What are Interim Hearings in Family Law?

In this video, Accredited Family Law Specialist and Page Provan Managing Director Bruce Provan discusses interim hearings in family law, specifically in the Federal Circuit and Family Court of Australia.

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What are Interim Hearings in Family Law?


In this video, Accredited Family Law Specialist and Page Provan Managing Director Bruce Provan discusses interim hearings in family law, specifically in the Federal Circuit and Family Court of Australia.


My name is Bruce Provan, I’m the Managing Director of Page Provan Family and Fertility Lawyers, we are a firm of lawyers in central Brisbane that practices exclusively in family and fertility law.

I want to talk to you today about interim hearings in family law and specifically in the Federal Circuit and Family Court of Australia. So, an interim order is a temporary order that lasts until it is superseded by a final order or until the interim order is discharged.

So typically what happens is that one person makes an application to court, and in that application they must seek final orders, but they could also list in the application what interim or temporary orders they want the court to make.

So this can be of two types, there’s either parenting orders where orders are sort about children, for example, where children are to live, whether they are to have contact with the other parent, etc.

Alternatively, they could be in relation to property proceedings, so for example, it could relate to occupation of a home, or it could relate to a partial property settlement where one person is seeking funds to be able to pay for their legal costs and outlays during the course of a property settlement proceedings.

So typically what happens is a person makes an application to court, they file all of the court documents they’re required to do, which includes the application, an affidavit, and a financial statement. An affidavit is one person’s sworn evidence.

That thing is launched in court, the other party then logs their documents in court, and it comes before generally a judicial registrar for a first court date and the judicial registrar will list the matter for an interim hearing.

That interim hearing will generally be before a judge or a senior judicial registrar. Now, an interim hearing is different from a final hearing because at an interim hearing, there is generally no oral evidence. The judge or the registrar makes a decision based upon what is in the filed court documents as well as the submissions made by the lawyers or the self-represented litigants.

So there’s not an opportunity for a person to get the witness box or not an opportunity for the other side to be able to cross examine them about what’s in their evidence. So in an interim hearing, the judge basis the decision on the facts of the information that they have available from what is in the court documents, most commonly what’s in the affidavit.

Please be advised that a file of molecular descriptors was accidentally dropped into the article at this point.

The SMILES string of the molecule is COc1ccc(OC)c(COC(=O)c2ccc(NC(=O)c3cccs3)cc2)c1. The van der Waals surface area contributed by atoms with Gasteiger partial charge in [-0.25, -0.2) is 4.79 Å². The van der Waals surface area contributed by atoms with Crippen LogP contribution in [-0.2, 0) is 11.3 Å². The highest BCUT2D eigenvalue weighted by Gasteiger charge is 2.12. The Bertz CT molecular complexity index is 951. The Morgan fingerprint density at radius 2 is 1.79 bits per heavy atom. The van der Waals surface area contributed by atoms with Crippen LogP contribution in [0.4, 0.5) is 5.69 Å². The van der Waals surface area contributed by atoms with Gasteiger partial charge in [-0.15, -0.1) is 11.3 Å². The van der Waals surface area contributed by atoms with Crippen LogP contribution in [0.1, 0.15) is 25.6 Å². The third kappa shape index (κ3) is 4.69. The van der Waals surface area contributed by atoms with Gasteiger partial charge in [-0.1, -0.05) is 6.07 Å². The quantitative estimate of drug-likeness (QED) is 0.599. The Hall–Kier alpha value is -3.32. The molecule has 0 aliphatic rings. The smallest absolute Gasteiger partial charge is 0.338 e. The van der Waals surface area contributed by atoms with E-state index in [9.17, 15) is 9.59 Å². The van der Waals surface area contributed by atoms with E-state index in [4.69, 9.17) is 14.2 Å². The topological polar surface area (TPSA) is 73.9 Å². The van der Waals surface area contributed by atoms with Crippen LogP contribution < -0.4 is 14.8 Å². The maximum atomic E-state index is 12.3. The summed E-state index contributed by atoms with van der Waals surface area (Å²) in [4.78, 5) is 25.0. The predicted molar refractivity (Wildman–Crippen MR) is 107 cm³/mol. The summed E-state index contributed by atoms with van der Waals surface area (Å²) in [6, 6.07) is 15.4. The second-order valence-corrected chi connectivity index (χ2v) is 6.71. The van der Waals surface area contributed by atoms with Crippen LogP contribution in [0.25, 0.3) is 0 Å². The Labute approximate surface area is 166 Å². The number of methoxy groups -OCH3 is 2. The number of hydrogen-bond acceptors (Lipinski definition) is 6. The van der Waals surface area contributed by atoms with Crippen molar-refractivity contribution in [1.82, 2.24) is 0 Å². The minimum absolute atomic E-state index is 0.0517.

So there’s limited evidence. An interim hearing can only last for up to two hours, no longer, and the judge makes a decision after hearing submissions from both parties or their lawyers. The judge won’t necessarily make a decision straight away.

Sometimes the judge will reserve their decision for days or weeks while they go away, consider the matter further, and then before they hand down a judgment.

So even though interim orders are only temporary orders, they are very important and one of the reasons they’re so important is that sometimes those interim orders can stay in place for years before the matter gets to a final hearing, and once interim orders are made, particularly in parenting matters, it can be difficult for the other side or one of the parties to persuade the court that those orders should be changed or there should be any drastic variation to those orders.

So for example, if an interim order is made that a child lives with one parent, by the time the matter gets to a final hearing, it can be an uphill task for the other parent to persuade that the child should be taken off that parent to live with the other parent, and very often what happens is that once interim orders are made.

There are further negotiations between the parties, there may be further evidence, there may be a family report in a parenting matter, for example, that lead to a negotiated outcome rather than the matter proceeding to a final hearing. So preparation for and representation in an interim hearing is very important.

It’s important that it’s done properly and it’s done thoroughly because an adverse result at an interim hearing can be very detrimental to one of the parties. So if you’re seeking orders about interim orders, it’s important to obtain good legal advice from an accredited specialist in family law.

My name is Bruce Provan from Page Provan, Family and Fertility Lawyers.

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